NASA and SpaceX have decided to delay the company’s next Cargo Dragon launch a third time after discovering a small propellant leak near one of its thrusters.
NASA announced the discovery of a possible leak on June 7th, a few days prior to Cargo Dragon’s then June 12th launch date, and indefinitely delayed the International Space Station (ISS) resupply mission in response. After another week of analysis, the agency reported on June 14th that SpaceX had narrowed down the source of the anomaly to a single leaky “Draco thruster valve inlet joint” in need of replacement, delaying CRS-25’s launch to no earlier than (NET) July 11th.
After another two weeks of work, NASA has announced that the scope of SpaceX’s mitigation work has expanded, delaying the mission a third time.
“The new target launch date supports ongoing Dragon spacecraft inspections as well as repair and replacement of any components that could have degraded by exposure to mono-methyl hydrazine (MMH) vapor found during testing in early June. In order to allow a more detailed off-vehicle inspection of the parachutes, the SpaceX team made the decision to replace the main parachutes on this spacecraft.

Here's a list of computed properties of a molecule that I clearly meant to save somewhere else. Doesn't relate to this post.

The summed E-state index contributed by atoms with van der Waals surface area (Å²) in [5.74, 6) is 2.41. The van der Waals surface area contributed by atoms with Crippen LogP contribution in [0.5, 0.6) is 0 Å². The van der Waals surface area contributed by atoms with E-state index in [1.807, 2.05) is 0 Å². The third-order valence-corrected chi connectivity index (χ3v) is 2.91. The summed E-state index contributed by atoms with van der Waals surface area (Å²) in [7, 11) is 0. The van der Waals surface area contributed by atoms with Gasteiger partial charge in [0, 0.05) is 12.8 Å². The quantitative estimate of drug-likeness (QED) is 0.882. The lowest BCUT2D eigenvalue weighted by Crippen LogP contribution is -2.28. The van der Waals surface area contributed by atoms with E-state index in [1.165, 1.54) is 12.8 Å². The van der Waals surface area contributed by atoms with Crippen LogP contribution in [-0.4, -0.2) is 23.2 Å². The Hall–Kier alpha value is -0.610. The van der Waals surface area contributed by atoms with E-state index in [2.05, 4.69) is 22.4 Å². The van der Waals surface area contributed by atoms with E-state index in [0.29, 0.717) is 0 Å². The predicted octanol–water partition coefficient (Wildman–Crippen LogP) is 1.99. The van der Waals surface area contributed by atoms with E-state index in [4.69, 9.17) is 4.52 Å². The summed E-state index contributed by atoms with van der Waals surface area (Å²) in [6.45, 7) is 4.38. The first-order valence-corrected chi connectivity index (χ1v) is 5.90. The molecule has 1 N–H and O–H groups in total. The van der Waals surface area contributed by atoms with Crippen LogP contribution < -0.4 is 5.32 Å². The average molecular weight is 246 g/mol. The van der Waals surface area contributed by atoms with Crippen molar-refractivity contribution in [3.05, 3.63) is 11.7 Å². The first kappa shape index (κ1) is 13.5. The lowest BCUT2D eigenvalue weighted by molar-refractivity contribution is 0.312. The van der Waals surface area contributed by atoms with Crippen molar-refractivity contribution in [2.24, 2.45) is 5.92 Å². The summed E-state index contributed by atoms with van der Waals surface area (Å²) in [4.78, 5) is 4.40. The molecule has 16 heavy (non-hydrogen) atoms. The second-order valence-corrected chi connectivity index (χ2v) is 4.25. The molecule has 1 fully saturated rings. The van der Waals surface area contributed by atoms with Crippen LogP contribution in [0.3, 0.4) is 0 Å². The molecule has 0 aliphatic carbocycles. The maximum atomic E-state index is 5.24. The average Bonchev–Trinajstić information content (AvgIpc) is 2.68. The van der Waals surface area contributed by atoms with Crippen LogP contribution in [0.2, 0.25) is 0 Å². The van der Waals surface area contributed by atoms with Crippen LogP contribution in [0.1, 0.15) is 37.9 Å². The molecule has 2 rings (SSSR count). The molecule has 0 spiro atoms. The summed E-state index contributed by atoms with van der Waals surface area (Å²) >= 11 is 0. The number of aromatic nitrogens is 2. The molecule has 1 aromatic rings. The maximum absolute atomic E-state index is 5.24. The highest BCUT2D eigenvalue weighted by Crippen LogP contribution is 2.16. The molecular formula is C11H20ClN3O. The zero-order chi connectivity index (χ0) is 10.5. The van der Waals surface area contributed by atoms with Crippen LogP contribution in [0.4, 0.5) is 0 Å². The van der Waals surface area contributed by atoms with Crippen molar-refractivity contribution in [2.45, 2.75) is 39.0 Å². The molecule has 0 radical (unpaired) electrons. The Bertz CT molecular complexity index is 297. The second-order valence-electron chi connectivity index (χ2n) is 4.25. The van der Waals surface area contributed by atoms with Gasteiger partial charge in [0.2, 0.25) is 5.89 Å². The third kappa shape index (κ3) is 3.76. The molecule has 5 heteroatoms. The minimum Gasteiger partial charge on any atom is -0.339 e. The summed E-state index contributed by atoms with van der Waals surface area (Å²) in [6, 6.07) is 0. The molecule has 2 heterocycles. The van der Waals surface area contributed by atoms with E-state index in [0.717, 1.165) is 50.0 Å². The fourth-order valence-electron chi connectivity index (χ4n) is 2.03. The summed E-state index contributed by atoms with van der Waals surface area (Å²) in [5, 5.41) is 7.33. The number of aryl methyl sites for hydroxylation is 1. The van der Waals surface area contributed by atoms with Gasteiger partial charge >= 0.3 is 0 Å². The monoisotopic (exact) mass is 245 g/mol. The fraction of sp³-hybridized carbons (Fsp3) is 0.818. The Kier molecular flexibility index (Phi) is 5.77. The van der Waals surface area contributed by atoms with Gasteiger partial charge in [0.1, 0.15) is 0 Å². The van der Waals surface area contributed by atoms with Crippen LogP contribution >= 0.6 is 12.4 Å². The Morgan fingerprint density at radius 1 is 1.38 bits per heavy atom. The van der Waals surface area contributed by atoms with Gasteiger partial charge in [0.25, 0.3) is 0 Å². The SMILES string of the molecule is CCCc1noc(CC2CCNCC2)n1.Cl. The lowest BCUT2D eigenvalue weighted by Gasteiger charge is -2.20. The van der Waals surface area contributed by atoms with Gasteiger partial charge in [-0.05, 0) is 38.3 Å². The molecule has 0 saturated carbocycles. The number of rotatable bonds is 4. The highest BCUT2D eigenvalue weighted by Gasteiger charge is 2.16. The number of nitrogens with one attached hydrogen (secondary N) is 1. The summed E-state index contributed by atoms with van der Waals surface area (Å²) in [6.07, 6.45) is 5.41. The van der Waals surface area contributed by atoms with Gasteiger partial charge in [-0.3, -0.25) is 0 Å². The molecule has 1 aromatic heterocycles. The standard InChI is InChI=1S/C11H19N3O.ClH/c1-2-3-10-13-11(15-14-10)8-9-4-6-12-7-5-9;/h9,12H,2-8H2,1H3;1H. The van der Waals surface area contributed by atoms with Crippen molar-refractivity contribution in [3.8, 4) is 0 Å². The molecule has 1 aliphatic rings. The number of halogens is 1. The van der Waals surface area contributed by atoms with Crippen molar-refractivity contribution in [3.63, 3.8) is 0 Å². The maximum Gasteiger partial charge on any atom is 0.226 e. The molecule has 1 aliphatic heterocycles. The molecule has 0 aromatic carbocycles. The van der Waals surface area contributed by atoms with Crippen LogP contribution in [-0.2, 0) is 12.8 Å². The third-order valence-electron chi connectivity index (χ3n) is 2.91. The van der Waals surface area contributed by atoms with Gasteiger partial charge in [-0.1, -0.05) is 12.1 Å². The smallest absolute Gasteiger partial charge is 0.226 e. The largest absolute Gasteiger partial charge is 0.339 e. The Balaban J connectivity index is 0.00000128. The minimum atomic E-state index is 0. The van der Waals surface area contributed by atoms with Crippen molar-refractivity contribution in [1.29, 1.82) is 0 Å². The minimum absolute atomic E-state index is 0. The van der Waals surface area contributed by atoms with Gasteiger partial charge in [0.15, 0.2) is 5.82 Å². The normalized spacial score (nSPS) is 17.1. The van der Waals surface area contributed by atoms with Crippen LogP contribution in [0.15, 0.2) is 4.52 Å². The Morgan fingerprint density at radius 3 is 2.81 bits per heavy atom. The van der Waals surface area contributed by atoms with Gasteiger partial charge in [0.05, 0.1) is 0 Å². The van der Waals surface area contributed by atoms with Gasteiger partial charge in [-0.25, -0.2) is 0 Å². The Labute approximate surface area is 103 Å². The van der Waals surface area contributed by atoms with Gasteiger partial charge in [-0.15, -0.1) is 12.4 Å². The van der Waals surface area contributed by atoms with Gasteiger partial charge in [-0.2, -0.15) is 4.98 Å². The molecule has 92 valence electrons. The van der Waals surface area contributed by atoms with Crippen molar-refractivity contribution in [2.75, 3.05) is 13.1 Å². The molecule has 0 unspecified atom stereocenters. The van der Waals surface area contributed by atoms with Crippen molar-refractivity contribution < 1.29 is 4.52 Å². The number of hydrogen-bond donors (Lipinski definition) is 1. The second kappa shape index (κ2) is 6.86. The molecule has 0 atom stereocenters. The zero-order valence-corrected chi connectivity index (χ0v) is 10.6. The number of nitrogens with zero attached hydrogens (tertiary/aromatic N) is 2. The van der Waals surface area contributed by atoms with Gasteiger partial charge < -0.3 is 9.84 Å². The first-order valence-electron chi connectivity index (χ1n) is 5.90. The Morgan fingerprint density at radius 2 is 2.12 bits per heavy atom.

The new date also allows for launch of the uncrewed cargo mission for the earliest possible rendezvous opportunity with the International Space Station following the upcoming high-beta angle period when the sun angle with space station’s orbital plane causes problems with thermal and power generation at the microgravity laboratory in the planned docking attitude for visiting spacecraft.”
NASA.gov – June 28th, 2022
CRS-25 is now scheduled to launch from NASA’s Kennedy Space Center LC-39A pad NET July 14th, likely sometime after sunset. Due to the risk of contamination from the small leak of highly toxic and volatile monomethylhydrazine fuel, SpaceX has decided to replace a number of additional components. One probable source of the latest delay is SpaceX’s decision, out of an abundance of caution, to remove the CRS-25 Dragon’s landing parachutes for inspection.
Due to the amount of time and work involved in that process, SpaceX has decided to replace the at-risk parachute with a new one while it inspects the potentially contaminated item, causing a small delay but also avoiding a much longer delay in the event that the current parachute is no longer considered flightworthy after inspection.